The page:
So, where does medical marijuana stand today? In the United States, thirty-three states and D.C. have legalized some form of medical marijuana. In 2018, Congress passed the Farm Bill, legalizing the cultivation and production of hemp and hemp-derived products across the country. Though this doesn’t affect access to cannabis directly, it is a huge step in the right direction.

In non-legal states, we’re seeing more and more lawmakers introduce and co-sponsor decriminalization and medical marijuana bills. Lawmakers are current debating crucial pieces of legislation. The Democratic and Republican support for bills like the SAFE Banking Act and the VA Medicinal Cannabis Research Act makes it clear that cannabis has officially become a bipartisan issue. For the first time in history, we’re seeing presidential candidates on both sides campaign for the reform of cannabis laws.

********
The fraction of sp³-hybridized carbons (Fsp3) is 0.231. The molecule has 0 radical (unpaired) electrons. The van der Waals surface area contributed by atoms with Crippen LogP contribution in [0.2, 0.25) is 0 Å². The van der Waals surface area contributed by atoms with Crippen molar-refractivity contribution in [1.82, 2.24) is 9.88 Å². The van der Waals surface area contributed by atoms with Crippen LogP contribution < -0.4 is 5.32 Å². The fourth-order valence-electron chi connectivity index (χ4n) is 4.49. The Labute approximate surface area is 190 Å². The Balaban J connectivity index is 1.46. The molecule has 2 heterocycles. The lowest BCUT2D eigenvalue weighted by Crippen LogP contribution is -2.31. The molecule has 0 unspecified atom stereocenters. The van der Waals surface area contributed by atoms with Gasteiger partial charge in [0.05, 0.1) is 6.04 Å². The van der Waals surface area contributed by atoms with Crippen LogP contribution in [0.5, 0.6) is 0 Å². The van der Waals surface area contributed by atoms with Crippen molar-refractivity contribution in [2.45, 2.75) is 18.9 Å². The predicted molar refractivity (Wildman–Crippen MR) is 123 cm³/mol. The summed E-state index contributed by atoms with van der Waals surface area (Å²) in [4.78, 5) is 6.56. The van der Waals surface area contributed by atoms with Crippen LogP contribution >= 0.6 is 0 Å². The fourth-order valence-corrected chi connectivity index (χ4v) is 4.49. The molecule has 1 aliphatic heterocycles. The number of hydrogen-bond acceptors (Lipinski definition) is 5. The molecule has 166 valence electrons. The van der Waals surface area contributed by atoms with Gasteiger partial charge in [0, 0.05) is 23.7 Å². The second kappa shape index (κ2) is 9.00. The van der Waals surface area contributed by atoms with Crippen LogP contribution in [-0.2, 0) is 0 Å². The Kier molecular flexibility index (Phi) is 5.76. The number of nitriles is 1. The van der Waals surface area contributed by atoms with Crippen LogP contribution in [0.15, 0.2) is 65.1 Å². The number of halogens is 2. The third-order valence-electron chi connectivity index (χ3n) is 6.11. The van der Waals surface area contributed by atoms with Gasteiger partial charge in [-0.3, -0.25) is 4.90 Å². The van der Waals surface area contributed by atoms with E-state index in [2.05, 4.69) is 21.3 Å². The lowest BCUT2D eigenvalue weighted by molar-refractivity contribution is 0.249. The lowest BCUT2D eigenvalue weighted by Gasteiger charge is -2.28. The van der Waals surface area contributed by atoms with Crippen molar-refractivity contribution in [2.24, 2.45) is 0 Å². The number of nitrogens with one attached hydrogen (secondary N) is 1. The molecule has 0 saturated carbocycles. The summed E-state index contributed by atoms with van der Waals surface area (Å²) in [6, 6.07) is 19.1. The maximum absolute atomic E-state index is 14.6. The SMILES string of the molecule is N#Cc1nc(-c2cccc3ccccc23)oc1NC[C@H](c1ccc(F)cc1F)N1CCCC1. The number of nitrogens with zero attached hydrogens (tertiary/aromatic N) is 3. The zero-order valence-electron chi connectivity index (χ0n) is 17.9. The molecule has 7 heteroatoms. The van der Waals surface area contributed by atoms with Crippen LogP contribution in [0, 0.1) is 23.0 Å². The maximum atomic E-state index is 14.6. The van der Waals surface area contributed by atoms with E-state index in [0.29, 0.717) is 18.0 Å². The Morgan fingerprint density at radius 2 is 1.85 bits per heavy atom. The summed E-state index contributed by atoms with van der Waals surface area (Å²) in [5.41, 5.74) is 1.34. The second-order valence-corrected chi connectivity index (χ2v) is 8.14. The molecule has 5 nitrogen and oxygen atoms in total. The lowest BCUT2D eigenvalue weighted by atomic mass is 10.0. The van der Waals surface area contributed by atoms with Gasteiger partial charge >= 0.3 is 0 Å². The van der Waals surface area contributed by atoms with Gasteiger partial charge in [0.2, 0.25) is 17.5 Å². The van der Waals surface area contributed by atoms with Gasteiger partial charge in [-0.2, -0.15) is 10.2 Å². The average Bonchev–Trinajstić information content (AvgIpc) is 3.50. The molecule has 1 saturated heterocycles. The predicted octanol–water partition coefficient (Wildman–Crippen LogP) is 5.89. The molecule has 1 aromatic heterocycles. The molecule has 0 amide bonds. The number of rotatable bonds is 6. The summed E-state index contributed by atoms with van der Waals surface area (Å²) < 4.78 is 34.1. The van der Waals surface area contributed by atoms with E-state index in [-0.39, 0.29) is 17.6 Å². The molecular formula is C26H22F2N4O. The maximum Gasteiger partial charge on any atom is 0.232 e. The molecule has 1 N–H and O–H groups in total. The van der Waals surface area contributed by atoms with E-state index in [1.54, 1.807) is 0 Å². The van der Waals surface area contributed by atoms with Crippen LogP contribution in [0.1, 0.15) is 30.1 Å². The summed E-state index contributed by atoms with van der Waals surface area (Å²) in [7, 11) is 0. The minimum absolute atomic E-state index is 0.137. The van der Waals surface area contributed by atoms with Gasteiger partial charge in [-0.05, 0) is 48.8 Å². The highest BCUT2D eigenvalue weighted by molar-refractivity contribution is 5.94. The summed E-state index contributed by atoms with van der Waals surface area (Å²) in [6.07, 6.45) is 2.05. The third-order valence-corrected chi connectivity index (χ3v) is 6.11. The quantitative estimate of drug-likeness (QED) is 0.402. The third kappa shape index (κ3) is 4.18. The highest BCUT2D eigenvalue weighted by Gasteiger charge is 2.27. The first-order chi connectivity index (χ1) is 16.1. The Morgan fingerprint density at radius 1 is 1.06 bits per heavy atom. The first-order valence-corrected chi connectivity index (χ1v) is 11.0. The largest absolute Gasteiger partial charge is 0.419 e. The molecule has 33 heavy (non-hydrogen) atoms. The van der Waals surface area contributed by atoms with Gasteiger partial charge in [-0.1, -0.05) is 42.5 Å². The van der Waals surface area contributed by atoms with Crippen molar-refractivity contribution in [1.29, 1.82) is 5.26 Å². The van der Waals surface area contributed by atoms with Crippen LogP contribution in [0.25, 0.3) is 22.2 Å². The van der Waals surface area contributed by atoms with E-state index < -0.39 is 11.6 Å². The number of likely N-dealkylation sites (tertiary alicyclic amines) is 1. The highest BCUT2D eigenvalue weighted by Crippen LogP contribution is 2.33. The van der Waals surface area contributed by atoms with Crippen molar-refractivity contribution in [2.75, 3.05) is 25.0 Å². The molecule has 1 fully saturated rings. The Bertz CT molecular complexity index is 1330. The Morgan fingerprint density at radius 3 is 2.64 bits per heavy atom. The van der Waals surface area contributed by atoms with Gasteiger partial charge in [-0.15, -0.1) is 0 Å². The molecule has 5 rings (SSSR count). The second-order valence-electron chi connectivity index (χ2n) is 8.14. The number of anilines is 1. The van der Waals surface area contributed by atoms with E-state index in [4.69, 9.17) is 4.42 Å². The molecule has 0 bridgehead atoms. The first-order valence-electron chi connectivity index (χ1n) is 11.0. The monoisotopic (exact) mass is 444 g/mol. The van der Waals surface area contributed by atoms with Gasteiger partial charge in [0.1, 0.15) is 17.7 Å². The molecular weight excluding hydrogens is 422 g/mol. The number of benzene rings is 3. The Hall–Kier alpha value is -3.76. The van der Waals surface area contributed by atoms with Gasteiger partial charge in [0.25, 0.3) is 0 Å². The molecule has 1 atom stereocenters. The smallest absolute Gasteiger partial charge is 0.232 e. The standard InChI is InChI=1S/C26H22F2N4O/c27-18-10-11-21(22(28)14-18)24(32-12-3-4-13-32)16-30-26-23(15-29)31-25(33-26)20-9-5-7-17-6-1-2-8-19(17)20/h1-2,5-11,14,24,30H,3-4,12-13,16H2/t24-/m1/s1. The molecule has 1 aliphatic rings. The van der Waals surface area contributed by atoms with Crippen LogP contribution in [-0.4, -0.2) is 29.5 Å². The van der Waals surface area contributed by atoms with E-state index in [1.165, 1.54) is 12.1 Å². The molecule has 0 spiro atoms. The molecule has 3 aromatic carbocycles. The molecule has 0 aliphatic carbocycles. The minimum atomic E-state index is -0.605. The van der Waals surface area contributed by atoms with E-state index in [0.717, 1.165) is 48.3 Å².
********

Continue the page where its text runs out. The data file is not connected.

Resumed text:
Patients and their caretakers have been essential to the medical marijuana movement in the past decade. By sharing their stories, cannabis advocates have helped shape public opinion and influence legislation. Over the past few years, North America has set an example of how crucial it is to increase access to safe, reliable forms of cannabis. Slowly, but surely, other countries are following suit by reevaluating their drug laws. In the past five years, places like the United Kingdom, Germany, Italy, Greece, Australia, South Korea, and Thailand have legalized medical marijuana in some form.

No one can deny that the cannabis movement is in full force. It is imperative that we remain focused on changing policy and repairing the damages done by the War on Drugs. But it’s also important to look back on how far we’ve come. We should all celebrate our immense progress and be grateful for the freedoms we have today.


From the earliest known example of cannabis use to the Western world’s discovery of the plant, the history of cannabis is complex and still somewhat of a mystery. It is, however, a fascinating look at how government and propaganda can turn an ancient medicine into a supposed “dangerous” narcotic. Today, the medical marijuana movement is too powerful to ignore and someday, hopefully soon, everyone will have access to the benefits of the marijuana plant.